A controversial proposal for the state to oversee aspects of high-speed rail – intended to slow a planned private passenger-rail service linking Orlando and Miami – might have been derailed in the House.
The Transportation & Infrastructure Subcommittee on Tuesday declined to hear the proposal (HB 269), which in part sought to give the Florida Department of Transportation oversight of issues not preempted by federal law.
The subcommittee, the first of three House panels that could hear the proposal, is not scheduled to meet again during the legislative session. However, Rep. MaryLynn Magar, a Tequesta Republican who is helping sponsor the proposal, said after the meeting that she isn't giving up.
"I will work long and hard, and long may mean more than just today, tomorrow, next week," Magar said.
The measure also sought to require private passenger-rail operations to cover the costs of installing and maintaining safety technology at crossings unless contracts are reached with local governments.
The bill came as part of a long-running controversy about All Aboard Florida's Brightline rail service, which is planned to carry passengers between Miami and Orlando. Residents and local governments in the state's Treasure Coast region have fought the plans.
Brightline hailed the likely demise of the bill, which was backed by Treasure Coast lawmakers.
"The fact that the bill was pulled from the committee agenda today means the overwhelming input from groups such as the Florida Chamber (of Commerce) and Florida TaxWatch, elected officials from key cities and newspaper editorial boards is making an impact," Rusty Roberts, Brightline vice president of government affairs, said in a prepared statement after the meeting. "We have been saying this bill is not about safety but an attack against private property rights and is targeting our company."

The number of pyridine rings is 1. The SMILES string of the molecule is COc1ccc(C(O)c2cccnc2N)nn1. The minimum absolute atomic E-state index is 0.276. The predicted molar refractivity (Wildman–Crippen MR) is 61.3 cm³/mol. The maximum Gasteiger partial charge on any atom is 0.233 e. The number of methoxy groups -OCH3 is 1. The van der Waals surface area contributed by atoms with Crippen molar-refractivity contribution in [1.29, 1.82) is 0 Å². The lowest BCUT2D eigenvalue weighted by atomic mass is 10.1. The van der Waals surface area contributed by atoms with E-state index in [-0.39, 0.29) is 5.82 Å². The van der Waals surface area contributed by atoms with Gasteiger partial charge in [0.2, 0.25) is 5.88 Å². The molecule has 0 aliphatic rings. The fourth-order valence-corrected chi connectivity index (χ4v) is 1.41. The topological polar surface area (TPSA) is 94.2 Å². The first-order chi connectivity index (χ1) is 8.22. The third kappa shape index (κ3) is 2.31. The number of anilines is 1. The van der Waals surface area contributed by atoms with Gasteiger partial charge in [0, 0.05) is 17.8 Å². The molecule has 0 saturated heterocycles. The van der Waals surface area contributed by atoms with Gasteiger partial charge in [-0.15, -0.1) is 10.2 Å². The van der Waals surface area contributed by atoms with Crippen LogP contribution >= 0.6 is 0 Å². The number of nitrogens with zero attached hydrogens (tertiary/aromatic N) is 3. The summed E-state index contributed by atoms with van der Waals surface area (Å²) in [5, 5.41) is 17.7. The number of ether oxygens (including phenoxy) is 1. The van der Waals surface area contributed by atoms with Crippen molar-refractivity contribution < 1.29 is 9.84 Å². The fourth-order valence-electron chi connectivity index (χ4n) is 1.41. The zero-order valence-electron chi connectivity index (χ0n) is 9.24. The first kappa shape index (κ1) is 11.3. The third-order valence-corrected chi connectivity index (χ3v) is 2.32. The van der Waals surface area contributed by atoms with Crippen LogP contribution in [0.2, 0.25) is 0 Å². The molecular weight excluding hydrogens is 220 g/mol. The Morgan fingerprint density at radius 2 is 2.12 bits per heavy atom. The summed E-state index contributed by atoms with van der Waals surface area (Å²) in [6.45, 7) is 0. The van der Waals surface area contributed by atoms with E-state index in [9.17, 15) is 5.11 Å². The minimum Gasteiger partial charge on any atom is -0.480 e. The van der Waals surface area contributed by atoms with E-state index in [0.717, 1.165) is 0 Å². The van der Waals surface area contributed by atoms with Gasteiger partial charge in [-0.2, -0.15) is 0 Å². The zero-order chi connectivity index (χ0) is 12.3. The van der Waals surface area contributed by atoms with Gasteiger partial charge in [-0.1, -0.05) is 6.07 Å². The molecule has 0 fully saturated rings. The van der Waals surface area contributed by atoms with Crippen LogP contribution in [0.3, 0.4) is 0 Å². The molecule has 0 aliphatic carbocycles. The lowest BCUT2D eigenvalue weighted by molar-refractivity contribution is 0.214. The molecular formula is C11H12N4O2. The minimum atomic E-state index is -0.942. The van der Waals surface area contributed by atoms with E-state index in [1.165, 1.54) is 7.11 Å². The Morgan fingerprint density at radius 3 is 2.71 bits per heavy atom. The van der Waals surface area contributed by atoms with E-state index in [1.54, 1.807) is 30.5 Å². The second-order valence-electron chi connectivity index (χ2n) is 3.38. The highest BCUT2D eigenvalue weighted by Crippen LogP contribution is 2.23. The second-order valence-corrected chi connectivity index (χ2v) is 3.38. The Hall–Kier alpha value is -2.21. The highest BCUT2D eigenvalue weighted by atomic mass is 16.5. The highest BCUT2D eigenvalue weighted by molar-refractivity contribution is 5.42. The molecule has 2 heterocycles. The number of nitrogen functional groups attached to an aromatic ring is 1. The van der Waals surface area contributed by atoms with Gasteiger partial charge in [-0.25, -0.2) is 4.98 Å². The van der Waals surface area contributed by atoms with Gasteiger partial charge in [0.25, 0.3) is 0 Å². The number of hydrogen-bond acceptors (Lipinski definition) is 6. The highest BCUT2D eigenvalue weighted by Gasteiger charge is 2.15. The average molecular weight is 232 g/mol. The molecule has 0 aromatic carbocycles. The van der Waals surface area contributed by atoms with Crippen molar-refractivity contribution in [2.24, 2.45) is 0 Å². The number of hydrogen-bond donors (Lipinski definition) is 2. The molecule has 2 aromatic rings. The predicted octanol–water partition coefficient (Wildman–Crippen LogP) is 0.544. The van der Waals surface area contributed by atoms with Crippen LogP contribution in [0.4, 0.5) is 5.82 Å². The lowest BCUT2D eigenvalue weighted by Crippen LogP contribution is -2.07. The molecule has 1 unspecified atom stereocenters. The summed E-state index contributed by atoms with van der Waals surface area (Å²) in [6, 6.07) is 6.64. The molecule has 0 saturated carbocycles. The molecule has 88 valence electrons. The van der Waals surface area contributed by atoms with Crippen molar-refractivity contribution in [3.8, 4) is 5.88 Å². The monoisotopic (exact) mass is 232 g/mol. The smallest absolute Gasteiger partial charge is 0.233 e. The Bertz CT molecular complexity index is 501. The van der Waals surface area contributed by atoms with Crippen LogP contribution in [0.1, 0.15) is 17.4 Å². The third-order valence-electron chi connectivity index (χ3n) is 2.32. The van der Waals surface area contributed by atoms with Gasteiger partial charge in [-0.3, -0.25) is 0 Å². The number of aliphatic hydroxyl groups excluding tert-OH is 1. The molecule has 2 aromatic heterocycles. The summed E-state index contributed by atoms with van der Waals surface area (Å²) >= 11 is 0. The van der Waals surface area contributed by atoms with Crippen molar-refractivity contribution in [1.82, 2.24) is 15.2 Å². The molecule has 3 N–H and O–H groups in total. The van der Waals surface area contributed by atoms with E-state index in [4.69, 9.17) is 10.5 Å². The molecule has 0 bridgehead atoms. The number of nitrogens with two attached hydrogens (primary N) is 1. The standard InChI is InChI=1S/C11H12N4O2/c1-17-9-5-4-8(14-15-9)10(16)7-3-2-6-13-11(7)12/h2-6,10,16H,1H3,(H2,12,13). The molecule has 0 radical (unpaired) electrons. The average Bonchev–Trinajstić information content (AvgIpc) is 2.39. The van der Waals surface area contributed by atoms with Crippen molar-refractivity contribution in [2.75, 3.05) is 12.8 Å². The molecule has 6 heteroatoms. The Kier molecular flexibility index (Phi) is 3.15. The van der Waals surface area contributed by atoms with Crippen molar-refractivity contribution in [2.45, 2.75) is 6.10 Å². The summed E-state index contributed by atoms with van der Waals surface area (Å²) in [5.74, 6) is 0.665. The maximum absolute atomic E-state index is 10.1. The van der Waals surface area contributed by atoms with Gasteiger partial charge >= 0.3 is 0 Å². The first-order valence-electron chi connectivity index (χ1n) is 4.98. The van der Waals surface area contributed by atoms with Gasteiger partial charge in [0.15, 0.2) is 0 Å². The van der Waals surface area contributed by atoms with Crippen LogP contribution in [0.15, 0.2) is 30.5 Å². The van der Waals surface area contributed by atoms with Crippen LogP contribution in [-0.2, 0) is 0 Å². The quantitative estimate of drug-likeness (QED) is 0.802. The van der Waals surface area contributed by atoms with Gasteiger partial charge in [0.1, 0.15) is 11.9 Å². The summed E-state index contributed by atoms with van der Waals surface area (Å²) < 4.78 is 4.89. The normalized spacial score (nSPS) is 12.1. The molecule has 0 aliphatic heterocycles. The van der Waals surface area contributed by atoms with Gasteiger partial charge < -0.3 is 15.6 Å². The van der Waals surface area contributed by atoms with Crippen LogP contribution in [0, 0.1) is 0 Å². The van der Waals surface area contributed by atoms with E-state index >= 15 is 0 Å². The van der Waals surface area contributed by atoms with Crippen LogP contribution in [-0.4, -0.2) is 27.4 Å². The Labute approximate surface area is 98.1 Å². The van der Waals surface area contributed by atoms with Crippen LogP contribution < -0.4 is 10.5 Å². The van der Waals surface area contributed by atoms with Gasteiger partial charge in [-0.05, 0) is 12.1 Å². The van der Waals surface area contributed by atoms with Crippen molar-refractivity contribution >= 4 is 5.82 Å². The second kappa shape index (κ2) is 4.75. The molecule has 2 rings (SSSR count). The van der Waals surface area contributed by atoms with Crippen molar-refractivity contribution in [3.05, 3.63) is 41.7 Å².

Brent Hanlon, chairman of Citizens Against Rail Expansion in Florida, a residents' group opposed to Brightline, said it intends to continue pursuing the legislation.
"All Aboard Florida is taking a victory lap today in its public statements, but its latest actions are nothing more than a special interest group flexing its political muscle in a desperate attempt to protect its profits which are reliant on taxpayer subsidies," Hanlon said.
Brightline has announced plans to begin operating a 30-minute route between West Palm Beach and Fort Lauderdale in late July. A wholly owned subsidiary of Florida East Coast Industries, Brightline intends to expand the service to Miami in late August.
Brightline is eventually planned to travel between Miami and Orlando. However, the service, which could be two years away from expanding north through the Treasure Coast on a route to Orlando, faces lawsuits from Martin and Indian River counties.
The Senate version of the bill (SB 386), sponsored by Sen. Debbie Mayfield, R-Vero Beach, hasn't moved forward since receiving unanimous support from the Transportation Committee on March 14.